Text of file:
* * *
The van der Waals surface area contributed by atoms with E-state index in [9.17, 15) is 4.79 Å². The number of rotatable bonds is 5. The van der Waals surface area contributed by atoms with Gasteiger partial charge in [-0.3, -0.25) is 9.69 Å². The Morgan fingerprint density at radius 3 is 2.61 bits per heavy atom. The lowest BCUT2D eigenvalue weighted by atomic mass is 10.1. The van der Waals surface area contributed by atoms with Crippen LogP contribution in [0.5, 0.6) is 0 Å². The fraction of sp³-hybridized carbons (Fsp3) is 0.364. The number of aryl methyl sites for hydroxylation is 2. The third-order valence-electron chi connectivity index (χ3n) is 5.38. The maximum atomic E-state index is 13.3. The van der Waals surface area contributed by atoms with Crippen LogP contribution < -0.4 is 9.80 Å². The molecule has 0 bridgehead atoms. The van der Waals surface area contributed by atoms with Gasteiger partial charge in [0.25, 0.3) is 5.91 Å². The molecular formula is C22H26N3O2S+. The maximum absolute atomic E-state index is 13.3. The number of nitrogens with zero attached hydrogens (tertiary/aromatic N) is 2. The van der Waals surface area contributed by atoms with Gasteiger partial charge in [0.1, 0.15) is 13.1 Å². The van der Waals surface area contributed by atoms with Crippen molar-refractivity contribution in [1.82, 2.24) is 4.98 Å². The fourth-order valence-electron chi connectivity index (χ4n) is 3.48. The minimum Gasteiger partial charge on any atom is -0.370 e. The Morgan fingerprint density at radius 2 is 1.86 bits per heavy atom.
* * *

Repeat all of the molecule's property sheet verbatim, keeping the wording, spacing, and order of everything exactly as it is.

The van der Waals surface area contributed by atoms with E-state index in [9.17, 15) is 4.79 Å². The number of rotatable bonds is 5. The van der Waals surface area contributed by atoms with Gasteiger partial charge in [-0.3, -0.25) is 9.69 Å². The Morgan fingerprint density at radius 3 is 2.61 bits per heavy atom. The lowest BCUT2D eigenvalue weighted by atomic mass is 10.1. The van der Waals surface area contributed by atoms with Crippen LogP contribution in [0.5, 0.6) is 0 Å². The fraction of sp³-hybridized carbons (Fsp3) is 0.364. The number of aryl methyl sites for hydroxylation is 2. The third-order valence-electron chi connectivity index (χ3n) is 5.38. The maximum atomic E-state index is 13.3. The van der Waals surface area contributed by atoms with Crippen LogP contribution < -0.4 is 9.80 Å². The molecule has 0 bridgehead atoms. The van der Waals surface area contributed by atoms with Gasteiger partial charge in [0.25, 0.3) is 5.91 Å². The molecular formula is C22H26N3O2S+. The maximum absolute atomic E-state index is 13.3. The number of nitrogens with zero attached hydrogens (tertiary/aromatic N) is 2. The van der Waals surface area contributed by atoms with Gasteiger partial charge in [0.1, 0.15) is 13.1 Å². The van der Waals surface area contributed by atoms with Crippen molar-refractivity contribution in [1.82, 2.24) is 4.98 Å². The fourth-order valence-electron chi connectivity index (χ4n) is 3.48. The minimum Gasteiger partial charge on any atom is -0.370 e. The Morgan fingerprint density at radius 2 is 1.86 bits per heavy atom.